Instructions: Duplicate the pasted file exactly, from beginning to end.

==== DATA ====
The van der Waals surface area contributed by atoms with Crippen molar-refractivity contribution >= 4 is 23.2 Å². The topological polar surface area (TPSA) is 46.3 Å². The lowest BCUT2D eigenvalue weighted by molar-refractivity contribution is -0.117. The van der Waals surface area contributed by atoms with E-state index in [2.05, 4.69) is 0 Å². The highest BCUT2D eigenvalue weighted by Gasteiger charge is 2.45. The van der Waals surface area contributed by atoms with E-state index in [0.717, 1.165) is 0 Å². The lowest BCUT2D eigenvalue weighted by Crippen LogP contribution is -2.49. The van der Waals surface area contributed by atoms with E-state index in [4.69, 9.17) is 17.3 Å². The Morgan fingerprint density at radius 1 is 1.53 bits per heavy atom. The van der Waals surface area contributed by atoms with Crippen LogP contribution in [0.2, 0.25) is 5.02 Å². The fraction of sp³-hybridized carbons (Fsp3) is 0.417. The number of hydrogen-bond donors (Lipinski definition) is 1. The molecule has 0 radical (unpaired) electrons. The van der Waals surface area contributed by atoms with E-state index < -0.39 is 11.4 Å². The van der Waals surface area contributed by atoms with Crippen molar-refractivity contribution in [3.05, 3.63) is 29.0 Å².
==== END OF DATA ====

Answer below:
The van der Waals surface area contributed by atoms with Crippen molar-refractivity contribution >= 4 is 23.2 Å². The topological polar surface area (TPSA) is 46.3 Å². The lowest BCUT2D eigenvalue weighted by molar-refractivity contribution is -0.117. The van der Waals surface area contributed by atoms with E-state index in [2.05, 4.69) is 0 Å². The highest BCUT2D eigenvalue weighted by Gasteiger charge is 2.45. The van der Waals surface area contributed by atoms with E-state index in [0.717, 1.165) is 0 Å². The lowest BCUT2D eigenvalue weighted by Crippen LogP contribution is -2.49. The van der Waals surface area contributed by atoms with E-state index in [4.69, 9.17) is 17.3 Å². The Morgan fingerprint density at radius 1 is 1.53 bits per heavy atom. The van der Waals surface area contributed by atoms with Crippen LogP contribution in [0.2, 0.25) is 5.02 Å². The fraction of sp³-hybridized carbons (Fsp3) is 0.417. The number of hydrogen-bond donors (Lipinski definition) is 1. The molecule has 0 radical (unpaired) electrons. The van der Waals surface area contributed by atoms with E-state index < -0.39 is 11.4 Å². The van der Waals surface area contributed by atoms with Crippen molar-refractivity contribution in [3.05, 3.63) is 29.0 Å².